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I have an object that has optional fields. I have defined my serializer this way:

class ProductSerializer(serializers.Serializer):
    code = serializers.Field(source="Code")
    classification = serializers.CharField(source="Classification", required=False)

I thought required=False would do the job of bypassing the field if it doesn't exist. However, it is mentioned in the documentation that this affects deserialization rather than serialization.

I'm getting the following error:

'Product' object has no attribute 'Classification'

Which is happening when I try to access .data of the serialized instance. (Doesn't this mean it's deserialization that's raising this?)

This happens for instances that do not have Classification. If I omit Classification from the serializer class it works just fine.

How do I correctly do this? Serialize an object with optional fields, that is.

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Is it acceptable for those fields to be serialized as None, or should the key not be present at all? – Tom Christie Jul 9 '13 at 15:57
    
They are not present at all, I'm calling a SOAP web service which has optional fields using suds, the response object represents the XML returned which in certain cases doesn't include the optional field. – abstractpaper Jul 9 '13 at 16:22
    
Tom I have just realized what you meant; ideally I would like to have them not to be present at all, however I can live with None for the time being. – abstractpaper Jul 9 '13 at 18:52
up vote 5 down vote accepted

The serializers are deliberately designed to use a fixed set of fields so you wouldn't easily be able to optionally drop out one of the keys.

You could use a SerializerMethodField to either return the field value or None if the field doesn't exist, or you could not use serializers at all and simply write a view that returns the response directly.

Update for REST framework 3.0 serializer.fields can be modified on an instantiated serializer. When dynamic serializer classes are required I'd probably suggest altering the fields in a custom Serializer.__init__() method.

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6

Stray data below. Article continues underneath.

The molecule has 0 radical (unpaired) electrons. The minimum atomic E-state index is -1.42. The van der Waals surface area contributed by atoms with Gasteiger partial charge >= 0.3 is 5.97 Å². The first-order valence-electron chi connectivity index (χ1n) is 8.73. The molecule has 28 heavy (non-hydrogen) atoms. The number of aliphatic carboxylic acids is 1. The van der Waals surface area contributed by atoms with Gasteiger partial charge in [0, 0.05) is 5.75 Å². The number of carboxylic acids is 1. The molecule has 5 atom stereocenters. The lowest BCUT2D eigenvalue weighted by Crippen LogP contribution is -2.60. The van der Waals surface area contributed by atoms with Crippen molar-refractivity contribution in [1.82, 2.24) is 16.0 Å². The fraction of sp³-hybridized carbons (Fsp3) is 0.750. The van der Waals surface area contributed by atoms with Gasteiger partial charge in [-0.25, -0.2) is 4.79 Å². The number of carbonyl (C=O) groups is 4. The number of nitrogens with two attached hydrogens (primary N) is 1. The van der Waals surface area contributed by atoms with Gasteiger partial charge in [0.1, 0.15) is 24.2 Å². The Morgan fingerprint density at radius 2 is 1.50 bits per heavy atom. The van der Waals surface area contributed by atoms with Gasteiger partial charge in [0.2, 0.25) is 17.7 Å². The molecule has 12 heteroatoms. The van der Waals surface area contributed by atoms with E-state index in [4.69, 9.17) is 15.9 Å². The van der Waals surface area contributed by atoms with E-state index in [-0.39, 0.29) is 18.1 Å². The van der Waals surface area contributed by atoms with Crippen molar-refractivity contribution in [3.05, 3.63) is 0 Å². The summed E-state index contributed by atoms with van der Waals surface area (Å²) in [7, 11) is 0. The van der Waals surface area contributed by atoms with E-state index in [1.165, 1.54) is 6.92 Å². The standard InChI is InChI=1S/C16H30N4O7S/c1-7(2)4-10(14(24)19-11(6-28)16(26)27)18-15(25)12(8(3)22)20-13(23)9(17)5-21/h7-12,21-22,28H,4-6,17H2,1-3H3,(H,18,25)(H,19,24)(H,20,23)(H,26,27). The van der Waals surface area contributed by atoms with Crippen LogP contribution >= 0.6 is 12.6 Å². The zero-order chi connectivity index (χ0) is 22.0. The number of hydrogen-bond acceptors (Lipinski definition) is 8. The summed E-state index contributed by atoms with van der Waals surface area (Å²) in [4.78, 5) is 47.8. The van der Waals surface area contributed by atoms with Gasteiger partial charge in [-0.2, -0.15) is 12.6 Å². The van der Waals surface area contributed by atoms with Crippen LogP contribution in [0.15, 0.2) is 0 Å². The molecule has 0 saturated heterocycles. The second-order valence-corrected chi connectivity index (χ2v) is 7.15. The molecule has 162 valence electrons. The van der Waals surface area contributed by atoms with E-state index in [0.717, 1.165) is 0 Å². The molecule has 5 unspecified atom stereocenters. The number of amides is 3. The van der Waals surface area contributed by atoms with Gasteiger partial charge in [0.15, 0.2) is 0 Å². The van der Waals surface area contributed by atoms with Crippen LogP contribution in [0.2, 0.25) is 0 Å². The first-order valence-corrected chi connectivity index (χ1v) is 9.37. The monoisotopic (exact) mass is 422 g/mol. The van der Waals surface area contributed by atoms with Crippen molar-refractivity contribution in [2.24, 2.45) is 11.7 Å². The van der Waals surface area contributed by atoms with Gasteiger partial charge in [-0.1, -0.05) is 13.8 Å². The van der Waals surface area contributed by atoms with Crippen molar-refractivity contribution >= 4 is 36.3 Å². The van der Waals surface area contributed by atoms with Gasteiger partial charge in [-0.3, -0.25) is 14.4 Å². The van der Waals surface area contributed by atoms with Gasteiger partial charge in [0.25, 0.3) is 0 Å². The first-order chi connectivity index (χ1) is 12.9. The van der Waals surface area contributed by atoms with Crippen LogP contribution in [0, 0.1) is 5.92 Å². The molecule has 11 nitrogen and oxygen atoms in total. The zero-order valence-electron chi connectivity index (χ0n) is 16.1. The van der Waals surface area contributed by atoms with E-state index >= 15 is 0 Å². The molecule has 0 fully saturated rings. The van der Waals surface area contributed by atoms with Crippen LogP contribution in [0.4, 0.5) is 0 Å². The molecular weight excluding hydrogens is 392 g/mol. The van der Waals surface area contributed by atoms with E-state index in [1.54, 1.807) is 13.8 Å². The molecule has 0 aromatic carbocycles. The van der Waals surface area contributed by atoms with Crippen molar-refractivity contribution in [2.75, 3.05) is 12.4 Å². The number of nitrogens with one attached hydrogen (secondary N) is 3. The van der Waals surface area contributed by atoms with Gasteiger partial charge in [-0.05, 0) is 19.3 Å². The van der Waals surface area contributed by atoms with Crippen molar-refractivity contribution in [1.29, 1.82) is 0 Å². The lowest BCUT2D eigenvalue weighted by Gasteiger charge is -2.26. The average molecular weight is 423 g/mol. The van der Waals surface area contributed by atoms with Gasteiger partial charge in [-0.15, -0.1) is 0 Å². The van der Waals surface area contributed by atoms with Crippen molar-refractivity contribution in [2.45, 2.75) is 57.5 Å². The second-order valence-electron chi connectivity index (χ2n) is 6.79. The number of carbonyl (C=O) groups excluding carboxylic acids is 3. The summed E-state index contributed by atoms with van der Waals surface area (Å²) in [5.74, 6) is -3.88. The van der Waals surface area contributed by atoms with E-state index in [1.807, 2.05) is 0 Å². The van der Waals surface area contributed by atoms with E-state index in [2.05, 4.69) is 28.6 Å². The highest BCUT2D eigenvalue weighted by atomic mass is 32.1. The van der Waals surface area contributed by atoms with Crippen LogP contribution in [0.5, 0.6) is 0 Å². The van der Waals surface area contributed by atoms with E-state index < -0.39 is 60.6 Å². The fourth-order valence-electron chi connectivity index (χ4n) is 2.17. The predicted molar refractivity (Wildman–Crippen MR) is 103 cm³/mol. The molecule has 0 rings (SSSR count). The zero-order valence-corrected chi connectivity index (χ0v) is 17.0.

Considering how friendly the framework has been for my project so far, it would be nice to have an out of the box option for keys that do not exist to default to None. – abstractpaper Jul 10 '13 at 8:51
    
@TomChristie Hey Tom, now that DRF 3 is out, would you be able to update your answer for the recommended way of doing this using DRF 3? I'm asking because a couple of people are suggesting different ways using DRF 3 and I'm not sure what the best option is (see Mark's answer below or see David's answer here: stackoverflow.com/questions/27015931/… for examples of ways to accomplish this using DRF 3. What would you say is the best way using DRF 3?) – user2719875 Oct 7 '15 at 6:49

Django REST Framework 3.0+
Dynamic fields now supported, see http://www.django-rest-framework.org/api-guide/serializers/#dynamically-modifying-fields -- this approach defines all of the fields in the serializer, and then allows you to selectively remove the ones you don't want.

Or you could also do something like this for a Model Serializer, where you mess around with Meta.fields in the serializer init:

class ProductSerializer(serializers.ModelSerializer):
    class Meta:
        model = Product
        fields = ('code',)

    def __init__(self, *args, **kwargs):
        if SHOW_CLASSIFICATION: # add logic here for optional viewing
            self.Meta.fields = list(self.Meta.fields)
            self.Meta.fields.append('classification')
        super(ProductSerializer, self).__init__(*args, **kwargs)

You'd have to ask Tom though if this is the "correct way" since it may not fit in with the long term plan.

Django REST Framework < 3.0
Try something like this:

class ProductSerializer(serializers.Serializer):
    ...
    classification = serializers.SerializerMethodField('get_classification')

    def get_classification(self, obj):
        return getattr(obj, 'classification', None)
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From the "it's a terrible hack relying on specific implementation details of both DRF and Django, but it works (at least for now)" files, here's the approach I used to include some additional debugging data in the response from a "create" method implementation on a serializer:

def create(self, validated_data)
    # Actual model instance creation happens here...
    self.fields["debug_info"] = serializers.DictField(read_only=True)
    my_model.debug_info = extra_data
    return my_model

This is a temporary approach that lets me use the browsable API to display some of the raw response data received from a particular remote service during the creation process. In the future, I'm inclined to keep this capability, but hide it behind a "report debugging info" flag in the creation request rather than returning the lower level info by default.

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